Netanyahu Cannot Depend on the Republicans Alone for Support

There is no permanent majority party and American support for Israel should not be captive to the electoral cycle.

Amiel Ungar
Amiel Ungar
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Hillary Clinton during a meeting with Benjamin Netanyahu.Credit: GPO
Amiel Ungar
Amiel Ungar

If the polls predicting a Republican victory in this Tuesday’s United States midterm elections are accurate, Prime Minister Binyamin Netanyahu will return a familiar situation. When he was first elected prime minister in 1996 Netanyahu also faced a Democratic president who had treated him unfairly and a Republican controlled congress.

Based on his previous experience he should resist the temptation of confiding exclusively in a Republican congressional majority and use the opening created by a Republican victory to bolster bipartisan support for Israel.

When Netanyahu opposed Shimon Peres in the 1996 Knesset election he not only had Peres to contend with but also Bill Clinton. Clinton did his best to salvage Peres and the legacy of the Oslo Accords that he considered one of his administration’s major foreign policy achievements. As the result of the Hamas bombing campaign Peres’ support was hemorrhaging, so Clinton dutifully cobbled up an anti-terror summit at Sharm el-Sheikh to staunch the bleeding and show that Peres’ new Middle East was credible despite appearances to the contrary. After Netanyahu took the lead in the voting, a despondent Clinton sat with a pocket calculator to see if the soldiers’ vote could somehow change the outcome in Peres’ favor.

This was unfair interference, so the newly elected Netanyahu exacted payback and in his address to Congress appeared to cozy up to the Republican agenda. For example, he told Congress that no word for privatization existed in Hebrew but by the end of his term such a word would exist. When Clinton won reelection in 1996 after he and the Republican congress had engaged in a standoff, the positions were again reversed and Clinton did his utmost to ensure Netanyahu’s 1999 defeat to Ehud Barak.

Netanyahu will not be responsible for a Republican midterm success, although mindful of John Kerry’s creativity in blaming Israel for the growth of ISIS, another of Team Obama’s luminaries could even outdo Kerry by blaming the Democrats’ defeat on Netanyahu. On the other hand, one cannot expect him to mourn such a result. After being shabbily treated by Obama (a job occasionally delegated to underlings like Jen Psaki and Josh Earnest or the anonymous “chickenshit character assassin), Netanyahu would be less than human if he did not experience some satisfaction.

The quasi-religious adulation for Obama also stimulated the growth of organizations like J Street – either as a spontaneous attempt to alloy Obama worship to Israel-related activism or as a manipulative attempt to cut AIPAC down to size while the White House created daylight between the U.S. and Israel.

From J Street (which prior to the White House disavowal incredibly hailed the chickenshit slur as an act of friendship) it was merely a short hop to Open Hillel and Jewish Voices for Peace – the latter a throwback to the notorious Yevsektsia of Soviet times. As the Obama tide recedes these organizations will find themselves on the rocky shoals where they belong. This too is a cause for satisfaction.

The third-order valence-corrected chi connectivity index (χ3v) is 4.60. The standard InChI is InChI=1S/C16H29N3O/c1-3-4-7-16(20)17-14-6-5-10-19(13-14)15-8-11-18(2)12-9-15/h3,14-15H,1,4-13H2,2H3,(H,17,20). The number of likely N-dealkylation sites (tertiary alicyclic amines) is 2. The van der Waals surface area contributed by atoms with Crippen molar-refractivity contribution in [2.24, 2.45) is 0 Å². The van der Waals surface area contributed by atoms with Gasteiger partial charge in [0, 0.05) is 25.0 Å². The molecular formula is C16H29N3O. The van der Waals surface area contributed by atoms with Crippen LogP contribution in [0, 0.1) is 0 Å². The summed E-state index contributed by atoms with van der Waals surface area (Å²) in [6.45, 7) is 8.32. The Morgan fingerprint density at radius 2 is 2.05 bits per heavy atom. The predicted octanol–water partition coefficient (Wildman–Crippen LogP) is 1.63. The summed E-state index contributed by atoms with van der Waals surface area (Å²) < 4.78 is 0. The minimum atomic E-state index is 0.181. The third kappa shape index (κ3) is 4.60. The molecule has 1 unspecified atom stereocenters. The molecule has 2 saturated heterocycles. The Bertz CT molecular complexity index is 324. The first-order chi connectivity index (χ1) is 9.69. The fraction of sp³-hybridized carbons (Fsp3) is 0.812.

This satisfaction, however, should be restrained and never veer into overt partisanship. It should not extend, for example, to taking sides in an American issue such as the correct balance between private enterprise and government intervention in the economy or health care. Even if one agrees with Washington Post columnist Robert Samuelson that the “family deficit” weakens America, this too is a debate that Israel should stay out of.

While Israel should be grateful for the massive support that it enjoys among Republican voters and elected leaders, it cannot afford to make Israel a partisan issue. There is no permanent majority party and American support for Israel should not be captive to the electoral cycle. One hopeful outcome of a Republican victory is that it can compel both parties to take a step back from polarization to bipartisanship.

The Republican Party, mindful of the lessons of 2010 and 2012, was careful to nominate candidates who could appeal to both new and broader constituencies. A Republican victory can similarly force the Democrats to abandon the illusion that they enjoy a permanent and unassailable majority and pull them back to the center. This would not only be good for Israel but would strengthen the U.S. as well.

If the Democratic Party senses that it needs a policy correction this will undoubtedly help Hillary Clinton, who is already strongly positioned to capture the party’s 2016 nomination. She will benefit from the same calculus that secured her husband’s nomination in 1992 as the candidate of the centrist Democratic Leadership Council.

Given the bad blood between Bill Clinton and Netanyahu, a Clinton restoration will not necessarily improve relations with the White House (although George W. Bush proved much friendlier than his father to Israel), but the leftward lurch of the Democratic Party promoted by Obama and his supporters will have been arrested, and that is good for the Jews. A Clinton is preferable to an Obama just as a Tony Blair or Gordon Brown is preferable to David Miliband and an Isaac Herzog is preferable to Zahava Gal-On.

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